In “The math of action” we talked about how action matters as much as creativity for impact.
One way to apply this is to filter others’ input through the lens of action and ownership.
We often celebrate ideas, but ideas are cheap – implementation makes the difference.
In brainstorming sessions, it’s good to hear a wide range of thoughts. Occasionally you’ll hear from someone who’s full of ideas (often just before your deadline to complete a project), but they have no stake in the final product. Their ideas don’t affect their life.
I’ve learned that if someone is giving input without owning the work to make the idea happen, their input should hold less weight than input from the person who is willing to put in the work.
Don’t get me wrong. There’s a place for brainstorming. There’s a place for everyone’s ideas to be heard. This also doesn’t include the opinions and ideas of the boss or supervisor who has handed you responsibility for a project. They do have a stake in the outcome. They should be in the loop throughout the process.
But on a team, when it comes down to it, the ideas from those who are ready to step into the ring and put in the work matter more.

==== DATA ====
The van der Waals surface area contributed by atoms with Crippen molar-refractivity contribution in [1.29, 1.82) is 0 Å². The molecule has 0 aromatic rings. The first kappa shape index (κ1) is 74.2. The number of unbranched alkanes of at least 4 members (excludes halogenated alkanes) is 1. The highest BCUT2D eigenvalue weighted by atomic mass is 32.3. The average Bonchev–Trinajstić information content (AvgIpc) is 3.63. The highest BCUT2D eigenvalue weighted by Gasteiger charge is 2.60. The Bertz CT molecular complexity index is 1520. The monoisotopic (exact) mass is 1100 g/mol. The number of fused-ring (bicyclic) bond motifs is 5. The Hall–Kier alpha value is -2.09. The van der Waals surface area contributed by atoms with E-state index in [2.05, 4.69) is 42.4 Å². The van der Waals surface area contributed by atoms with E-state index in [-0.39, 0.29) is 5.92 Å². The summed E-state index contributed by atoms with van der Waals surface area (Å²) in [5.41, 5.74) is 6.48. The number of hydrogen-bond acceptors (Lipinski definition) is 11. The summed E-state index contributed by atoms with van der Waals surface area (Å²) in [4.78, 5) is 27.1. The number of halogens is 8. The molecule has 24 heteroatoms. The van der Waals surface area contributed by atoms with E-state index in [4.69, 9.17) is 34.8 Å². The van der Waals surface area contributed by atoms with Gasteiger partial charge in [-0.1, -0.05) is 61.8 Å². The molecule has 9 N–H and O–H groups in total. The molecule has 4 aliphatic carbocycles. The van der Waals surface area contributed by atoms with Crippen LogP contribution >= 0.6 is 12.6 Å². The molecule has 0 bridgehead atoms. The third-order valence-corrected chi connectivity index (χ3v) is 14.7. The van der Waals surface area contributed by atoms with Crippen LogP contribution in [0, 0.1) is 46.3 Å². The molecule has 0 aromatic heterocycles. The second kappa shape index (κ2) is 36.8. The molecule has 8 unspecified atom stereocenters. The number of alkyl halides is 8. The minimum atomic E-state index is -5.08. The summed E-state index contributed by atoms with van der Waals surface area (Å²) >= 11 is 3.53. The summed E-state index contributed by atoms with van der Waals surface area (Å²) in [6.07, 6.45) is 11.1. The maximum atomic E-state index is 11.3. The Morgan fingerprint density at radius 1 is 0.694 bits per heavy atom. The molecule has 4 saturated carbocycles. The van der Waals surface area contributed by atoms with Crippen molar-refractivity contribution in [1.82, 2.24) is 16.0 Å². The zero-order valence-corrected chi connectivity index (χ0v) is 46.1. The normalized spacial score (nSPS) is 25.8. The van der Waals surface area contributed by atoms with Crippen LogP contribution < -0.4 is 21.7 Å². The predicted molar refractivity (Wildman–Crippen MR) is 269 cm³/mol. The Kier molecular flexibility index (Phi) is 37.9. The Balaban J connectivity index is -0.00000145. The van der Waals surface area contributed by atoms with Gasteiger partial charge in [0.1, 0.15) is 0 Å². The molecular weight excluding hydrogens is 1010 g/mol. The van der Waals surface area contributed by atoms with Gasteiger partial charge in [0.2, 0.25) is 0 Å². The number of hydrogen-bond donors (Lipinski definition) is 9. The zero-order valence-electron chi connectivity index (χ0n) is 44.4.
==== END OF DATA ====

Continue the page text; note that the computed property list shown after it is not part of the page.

Encourage action and ownership by encouraging the people who are setting that example.
How many times have you sat in a meeting where hundreds of great ideas are tossed around, but in the end, not much happens? In his book Making Ideas Happen, Scott Belsky repeats the adage that creativity (or productivity, progress in our projects, and growth in relationships) is 2% inspiration and 98% perspiration.
He looks further at this idea through a simple formula: Creativity x Action = Impact.
So someone who is incredibly creative (a perfect 100) but doesn’t translate those ideas into action has very little impact. (100 x 0 = 0)
But someone who’s marginally creative (a 50) and even marginally moves those projects forward (a 50 again!) can have an exponentially greater impact. (50 x 50 = 2,500!)
This has huge implications for higher ed, where thinkers thrive and “vague-agendaed” meetings can creep up from every corner. We can have all the ideas in the world, but if we can’t move them into reality, we miss the point. Moving ideas to action takes practice. It takes systems. It takes a willingness to fail. In fact, we can count on some things failing.
In the ResLife world that changes how we look at events, projects, and even tactics for growing RAs. Try things. See what succeeds. Move forward and learn.
We need to go through quicker learning cycles, moving ideas to action.
One quick, incredibly simple example. I put together a “lessons from last year’s RAs” booklet this year – by emailing the RAs at the end of the year and requesting feedback. We just needed enough to fill it out. Is it perfect? No. But it’s MUCH better than what we had before like this – nothing. And in the end, it was a useful, helpful piece that carried more credibility than some of our training sessions because it was from RAs to RAs.